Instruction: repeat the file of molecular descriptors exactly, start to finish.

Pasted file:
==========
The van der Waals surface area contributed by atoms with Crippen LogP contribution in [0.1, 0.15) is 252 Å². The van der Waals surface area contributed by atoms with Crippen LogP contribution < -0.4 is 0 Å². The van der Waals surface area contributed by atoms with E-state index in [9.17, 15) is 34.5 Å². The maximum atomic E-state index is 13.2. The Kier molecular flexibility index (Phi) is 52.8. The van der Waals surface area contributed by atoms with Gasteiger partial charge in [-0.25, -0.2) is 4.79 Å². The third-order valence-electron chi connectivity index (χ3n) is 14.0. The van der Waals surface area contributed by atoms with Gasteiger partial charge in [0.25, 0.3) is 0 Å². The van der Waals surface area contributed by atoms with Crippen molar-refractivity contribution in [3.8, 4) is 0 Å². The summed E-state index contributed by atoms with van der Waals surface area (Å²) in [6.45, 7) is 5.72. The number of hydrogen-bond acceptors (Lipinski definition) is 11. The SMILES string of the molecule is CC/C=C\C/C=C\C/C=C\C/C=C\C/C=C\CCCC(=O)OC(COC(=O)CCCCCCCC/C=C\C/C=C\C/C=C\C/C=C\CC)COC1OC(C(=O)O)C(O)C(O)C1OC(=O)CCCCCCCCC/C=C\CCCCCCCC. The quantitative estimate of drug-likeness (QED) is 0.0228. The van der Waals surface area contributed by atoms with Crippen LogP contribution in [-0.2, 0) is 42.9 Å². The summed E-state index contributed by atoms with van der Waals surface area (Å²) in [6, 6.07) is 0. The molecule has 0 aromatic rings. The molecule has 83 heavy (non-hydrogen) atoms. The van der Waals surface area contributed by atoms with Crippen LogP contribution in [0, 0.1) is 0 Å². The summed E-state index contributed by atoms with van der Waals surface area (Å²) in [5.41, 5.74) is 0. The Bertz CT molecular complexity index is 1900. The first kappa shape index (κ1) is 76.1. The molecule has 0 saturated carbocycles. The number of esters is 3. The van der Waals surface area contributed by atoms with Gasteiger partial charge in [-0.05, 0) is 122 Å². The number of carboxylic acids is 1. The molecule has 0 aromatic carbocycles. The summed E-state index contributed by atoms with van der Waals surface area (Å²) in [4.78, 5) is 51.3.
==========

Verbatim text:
The van der Waals surface area contributed by atoms with Crippen LogP contribution in [0.1, 0.15) is 252 Å². The van der Waals surface area contributed by atoms with Crippen LogP contribution < -0.4 is 0 Å². The van der Waals surface area contributed by atoms with E-state index in [9.17, 15) is 34.5 Å². The maximum atomic E-state index is 13.2. The Kier molecular flexibility index (Phi) is 52.8. The van der Waals surface area contributed by atoms with Gasteiger partial charge in [-0.25, -0.2) is 4.79 Å². The third-order valence-electron chi connectivity index (χ3n) is 14.0. The van der Waals surface area contributed by atoms with Gasteiger partial charge in [0.25, 0.3) is 0 Å². The van der Waals surface area contributed by atoms with Crippen molar-refractivity contribution in [3.8, 4) is 0 Å². The summed E-state index contributed by atoms with van der Waals surface area (Å²) in [6.45, 7) is 5.72. The number of hydrogen-bond acceptors (Lipinski definition) is 11. The SMILES string of the molecule is CC/C=C\C/C=C\C/C=C\C/C=C\C/C=C\CCCC(=O)OC(COC(=O)CCCCCCCC/C=C\C/C=C\C/C=C\C/C=C\CC)COC1OC(C(=O)O)C(O)C(O)C1OC(=O)CCCCCCCCC/C=C\CCCCCCCC. The quantitative estimate of drug-likeness (QED) is 0.0228. The van der Waals surface area contributed by atoms with Crippen LogP contribution in [-0.2, 0) is 42.9 Å². The summed E-state index contributed by atoms with van der Waals surface area (Å²) in [6, 6.07) is 0. The molecule has 0 aromatic rings. The molecule has 83 heavy (non-hydrogen) atoms. The van der Waals surface area contributed by atoms with Crippen LogP contribution in [0, 0.1) is 0 Å². The summed E-state index contributed by atoms with van der Waals surface area (Å²) in [5.41, 5.74) is 0. The Bertz CT molecular complexity index is 1900. The first kappa shape index (κ1) is 76.1. The molecule has 0 saturated carbocycles. The number of esters is 3. The van der Waals surface area contributed by atoms with Gasteiger partial charge in [-0.05, 0) is 122 Å². The number of carboxylic acids is 1. The molecule has 0 aromatic carbocycles. The summed E-state index contributed by atoms with van der Waals surface area (Å²) in [4.78, 5) is 51.3.